The city of Irvine and developer FivePoint Holdings are sponsoring a flag raising and dedication ceremony today for Orange County’s first veterans cemetery on what are now strawberry fields next to the 5 and 405 freeway interchange.

The new site is from a land swap between Irvine and developer FivePoint Holdings. The original site was adjacent to the Great Park on land that still had portions of aircraft taxiways, ramps, hangars, jet testing buildings, barracks and an active Federal Aviation Administration antenna array.

Irvine Mayor Don Wagner signed the agreement Thursday, according to an email from the Orange County Veterans Memorial Park Foundation. The 125 acres of strawberry fields will be transferred to the state Department Veterans Affairs (CalVet) which will design, build and operate the cemetery.

“We’re not breaking ground, but we are dedicating ground,” FivePoint spokesman Steve Churm said in a Thursday phone interview. “It’s a private event on the site. Many, many people have been invited,” including numerous elected officials. It’s expected that 150 to 200 people will be there.

The event is being hosted by FivePoint, Irvine and the Orange County Memorial Veterans Park Foundation. The foundation has been working with Assemblywoman Sharon Quirk-Silva (D-Fullerton), who secured the state cemetery through legislation.  

In addition to Quirk-Silva and Wagner, officials scheduled to attend include: Councilwomen Christina Shea and Melissa Fox; County Supervisor Chairwoman Michelle Steele and Supervisor Todd Spitzer and Representatives Lou Correa (D-Santa Ana) and Mimi Walters (R-Irvine).

The veteran foundation President Bill Cook and FivePoint CEO Emile Haddad will be there also.

In June the City Council voted for the land swap. FivePoint has pledged up to $10 million to help fund the first phase of construction. Veterans have sought a cemetery in Orange County for years. Currently, the closest veterans cemeteries are in Riverside and San Diego Counties.

Proponents of the swap say the new site is shovel ready and construction can begin almost immediately and at less cost to taxpayers than the original site.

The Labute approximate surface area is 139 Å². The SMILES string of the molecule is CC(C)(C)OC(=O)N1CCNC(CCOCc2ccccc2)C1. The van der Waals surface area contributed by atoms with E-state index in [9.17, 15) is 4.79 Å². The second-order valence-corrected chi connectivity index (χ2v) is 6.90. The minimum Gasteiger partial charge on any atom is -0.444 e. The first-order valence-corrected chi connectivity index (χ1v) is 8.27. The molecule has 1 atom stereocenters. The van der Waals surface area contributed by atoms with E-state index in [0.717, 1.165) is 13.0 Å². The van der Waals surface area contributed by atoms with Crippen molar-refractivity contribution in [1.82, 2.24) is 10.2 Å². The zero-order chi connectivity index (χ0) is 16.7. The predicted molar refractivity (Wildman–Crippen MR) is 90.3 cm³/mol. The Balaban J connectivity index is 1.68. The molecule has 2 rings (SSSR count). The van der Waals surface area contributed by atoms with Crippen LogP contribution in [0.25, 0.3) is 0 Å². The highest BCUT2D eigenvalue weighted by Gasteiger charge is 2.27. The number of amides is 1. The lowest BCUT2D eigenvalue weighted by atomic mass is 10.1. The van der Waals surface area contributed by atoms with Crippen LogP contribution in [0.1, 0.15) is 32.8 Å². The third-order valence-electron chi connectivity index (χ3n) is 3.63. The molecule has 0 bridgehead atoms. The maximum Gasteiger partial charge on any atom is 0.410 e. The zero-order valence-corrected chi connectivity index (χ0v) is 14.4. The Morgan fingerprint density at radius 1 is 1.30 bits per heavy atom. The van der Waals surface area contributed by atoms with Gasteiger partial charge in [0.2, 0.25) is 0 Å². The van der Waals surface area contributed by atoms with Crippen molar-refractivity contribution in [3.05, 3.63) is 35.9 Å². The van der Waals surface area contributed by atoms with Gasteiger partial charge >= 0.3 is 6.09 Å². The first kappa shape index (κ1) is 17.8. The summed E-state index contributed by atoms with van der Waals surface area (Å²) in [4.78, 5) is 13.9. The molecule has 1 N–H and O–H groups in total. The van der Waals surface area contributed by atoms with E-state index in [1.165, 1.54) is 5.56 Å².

The original site would have cost nearly $78 million to build the first phase, which would have made room for 5,000 grave sites intended for cremated remains, according to the 2016 California Department of Veterans Affairs study.

The land swap gives FivePoint 125 acres that was part of the El Toro Marine Corps Air Station and now is adjacent to Irvine’s Great Park. In exchange, FivePoint is giving the city 125 acres near the freeway interchange that was on the edge the Marine air base.

An appraisal released last month values the strawberry field site at $68 million and the El Toro site at $4 million.

Meanwhile, Irvine resident and Army veteran Ed Pope started a petition to halt implementation of an Oct. 10 zone change ordinance needed to help finalize the land swap agreement. Should he get the required 12,000 signatures by Nov. 8, a referendum will be on next year’s November ballot for Irvine residents to decide to move forward with the zone change or not.

Pope wants to keep the location of the cemetery at the original site adjacent to the Great Park. Through the petition, he hopes to nullify the entitlements for FivePoint that would transfer with the land swap. Among those entitlements are 8,500 daily commuter trips and over 800,000 square feet of research and development space. If he succeeds, FivePoint would have little interest in the land swap, according to the petition website.

Since Pope started the petition Oct. 13, the rival Orange County Memorial Veterans Park Foundation has taken to social media and email to discredit the movement, calling the petition organizers “paid mercenaries.” The foundation said it currently is looking for “street troops” to organize against the signature gatherers at various marketplaces throughout Irvine this weekend.

Spencer Custodio is a Voice of OC reporter who covers south Orange County and Fullerton. You can reach him at

Since you've made it this far,

You are obviously connected to your community and value good journalism. As an independent and local nonprofit, our news is accessible to all, regardless of what they can afford. Our newsroom centers on Orange County’s civic and cultural life, not ad-driven clickbait. Our reporters hold powerful interests accountable to protect your quality of life. But it’s not free to produce. It depends on donors like you.

Join the conversation: In lieu of comments, we encourage readers to engage with us across a variety of mediums. Join our Facebook discussion. Message us via our website or staff page. Send us a secure tip. Share your thoughts in a community opinion piece.

Leave a comment

Your email address will not be published. Required fields are marked *